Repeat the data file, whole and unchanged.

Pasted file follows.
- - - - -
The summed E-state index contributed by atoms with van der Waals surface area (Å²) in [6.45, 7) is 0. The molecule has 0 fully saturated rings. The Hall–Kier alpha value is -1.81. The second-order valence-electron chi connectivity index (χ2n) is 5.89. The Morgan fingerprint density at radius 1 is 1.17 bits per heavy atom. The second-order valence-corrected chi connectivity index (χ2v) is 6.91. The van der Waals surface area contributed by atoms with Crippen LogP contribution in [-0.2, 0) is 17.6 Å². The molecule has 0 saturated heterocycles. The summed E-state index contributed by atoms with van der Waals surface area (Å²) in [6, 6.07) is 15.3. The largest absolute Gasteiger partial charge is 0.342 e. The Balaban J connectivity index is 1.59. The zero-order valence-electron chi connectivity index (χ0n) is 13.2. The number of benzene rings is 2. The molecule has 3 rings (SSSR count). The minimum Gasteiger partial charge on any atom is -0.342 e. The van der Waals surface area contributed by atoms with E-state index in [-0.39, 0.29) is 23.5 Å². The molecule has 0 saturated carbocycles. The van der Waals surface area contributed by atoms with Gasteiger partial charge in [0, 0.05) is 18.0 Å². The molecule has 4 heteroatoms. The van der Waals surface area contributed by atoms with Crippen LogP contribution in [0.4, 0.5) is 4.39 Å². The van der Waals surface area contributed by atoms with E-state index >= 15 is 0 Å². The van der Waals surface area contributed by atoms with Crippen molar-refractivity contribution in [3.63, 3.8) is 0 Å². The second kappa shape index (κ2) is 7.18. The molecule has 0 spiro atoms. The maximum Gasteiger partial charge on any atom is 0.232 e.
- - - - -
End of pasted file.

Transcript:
The summed E-state index contributed by atoms with van der Waals surface area (Å²) in [6.45, 7) is 0. The molecule has 0 fully saturated rings. The Hall–Kier alpha value is -1.81. The second-order valence-electron chi connectivity index (χ2n) is 5.89. The Morgan fingerprint density at radius 1 is 1.17 bits per heavy atom. The second-order valence-corrected chi connectivity index (χ2v) is 6.91. The van der Waals surface area contributed by atoms with Crippen LogP contribution in [-0.2, 0) is 17.6 Å². The molecule has 0 saturated heterocycles. The summed E-state index contributed by atoms with van der Waals surface area (Å²) in [6, 6.07) is 15.3. The largest absolute Gasteiger partial charge is 0.342 e. The Balaban J connectivity index is 1.59. The zero-order valence-electron chi connectivity index (χ0n) is 13.2. The number of benzene rings is 2. The molecule has 3 rings (SSSR count). The minimum Gasteiger partial charge on any atom is -0.342 e. The van der Waals surface area contributed by atoms with E-state index in [-0.39, 0.29) is 23.5 Å². The molecule has 0 saturated carbocycles. The van der Waals surface area contributed by atoms with Gasteiger partial charge in [0, 0.05) is 18.0 Å². The molecule has 4 heteroatoms. The van der Waals surface area contributed by atoms with Crippen LogP contribution in [0.4, 0.5) is 4.39 Å². The van der Waals surface area contributed by atoms with E-state index >= 15 is 0 Å². The van der Waals surface area contributed by atoms with Crippen molar-refractivity contribution in [3.63, 3.8) is 0 Å². The second kappa shape index (κ2) is 7.18. The molecule has 0 spiro atoms. The maximum Gasteiger partial charge on any atom is 0.232 e.